The number of Immigration Judges
What then has happened to the number of Immigration Judges? As Figure 2 shows, the number of judges has been reduced by a third from 479 judges in 2012 to 319 judges in 2016. The proportion of both fee-paid and salaried judges has reduced by 30 per cent and 42 per cent respectively. It is to be expected that the number of judges would decline in line with the reduced number of appeals. Nevertheless, the number of outstanding appeals does raise the question as to whether the reduction in judges has been too large and taken place too quickly given the outstanding caseload.
What then of timeliness? The timely hearing of cases involves a balance. If cases are decided too quickly, then there is the risk of rushed and unfair justice. On the other hand, justice delayed is justice denied. The above trends – increased outstanding appeals and reduced numbers of immigration judges – have obvious implications for the amount of taken to hear and decide appeals. As Figure 3 shows, the average number of weeks taken to decide appeals has more than doubled from 21 weeks in 2012/13 to 48 weeks in 2016/17, and the average length of time taken to decide all immigration appeals is now nearly a year. The data presented here provide the mean average. There will be outliers of individual appeals taking less and more time to be decided.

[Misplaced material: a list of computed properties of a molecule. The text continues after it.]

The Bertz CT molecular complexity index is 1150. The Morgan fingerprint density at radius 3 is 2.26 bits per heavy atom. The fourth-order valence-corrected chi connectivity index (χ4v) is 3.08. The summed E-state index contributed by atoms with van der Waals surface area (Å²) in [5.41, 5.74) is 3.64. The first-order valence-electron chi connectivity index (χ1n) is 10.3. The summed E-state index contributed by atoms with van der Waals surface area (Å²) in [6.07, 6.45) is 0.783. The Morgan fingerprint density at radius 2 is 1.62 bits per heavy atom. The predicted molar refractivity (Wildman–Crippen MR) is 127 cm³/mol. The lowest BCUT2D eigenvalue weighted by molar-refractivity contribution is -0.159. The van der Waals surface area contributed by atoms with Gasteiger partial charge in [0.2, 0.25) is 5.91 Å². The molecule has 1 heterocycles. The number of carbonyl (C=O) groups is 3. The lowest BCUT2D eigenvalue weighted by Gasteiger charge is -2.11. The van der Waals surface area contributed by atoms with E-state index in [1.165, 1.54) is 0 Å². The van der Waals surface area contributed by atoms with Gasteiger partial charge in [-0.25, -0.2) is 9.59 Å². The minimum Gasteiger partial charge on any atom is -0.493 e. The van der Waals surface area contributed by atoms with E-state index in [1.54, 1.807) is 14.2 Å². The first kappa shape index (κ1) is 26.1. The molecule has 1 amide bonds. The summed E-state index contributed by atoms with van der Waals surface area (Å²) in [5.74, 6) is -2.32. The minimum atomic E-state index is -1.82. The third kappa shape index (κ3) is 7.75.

This figure shows the average timeliness for all types of immigration appeals. It is also possible to break down the figures for particular appeal categories. Figure 4 shows the average timeliness of entry clearance appeals, which has more than doubled from 38 weeks in the fourth quarter of 2014/15 to 83 weeks in the third quarter of 2016/17. These appeals typically concern a relative who wants to join their family already present in the UK. The success rate of such appeals varies, but it has regularly exceeded 40 per cent. In other words, a sizable proportion of individuals who ultimately succeed in their appeals have been waiting longer for their appeals to be decided.
It might be expected that an increase in the amount of time taken to decide cases would be the inevitable consequence of an increase in the number of appeals being heard and decided. However, the number of appeals being decided has actually fallen as Figure 5 shows. In quarter three of 2014/15, the tribunal decided 2,791 entry clearance appeals. Two years later, it decided only 840 such appeals. In other words, during a period in which the number of appeals being decided has dropped, the amount of time taken to decide appeals has increased substantially.
There is a similar trend in relation to managed migration appeals. The number of appeals being decided has declined, yet the time taken has increased. The average timeliness of such appeals has more than doubled over the last couple of years (see Figures 6 & 7). Again, the success rate of managed migration appeals has regularly exceeded 40 per cent.
Both entry clearance and managed migration appeal-types were withdrawn in 2015. Accordingly, it might be assumed that such appeals were no longer treated as a priority. However, delays have also affected new appeal categories. For instance, human rights appeals were introduced under the Immigration Act 2014. In the first quarter or 2016/17, the average amount of time taken for such appeals was 24 weeks. In the third quarter, it was 45 weeks.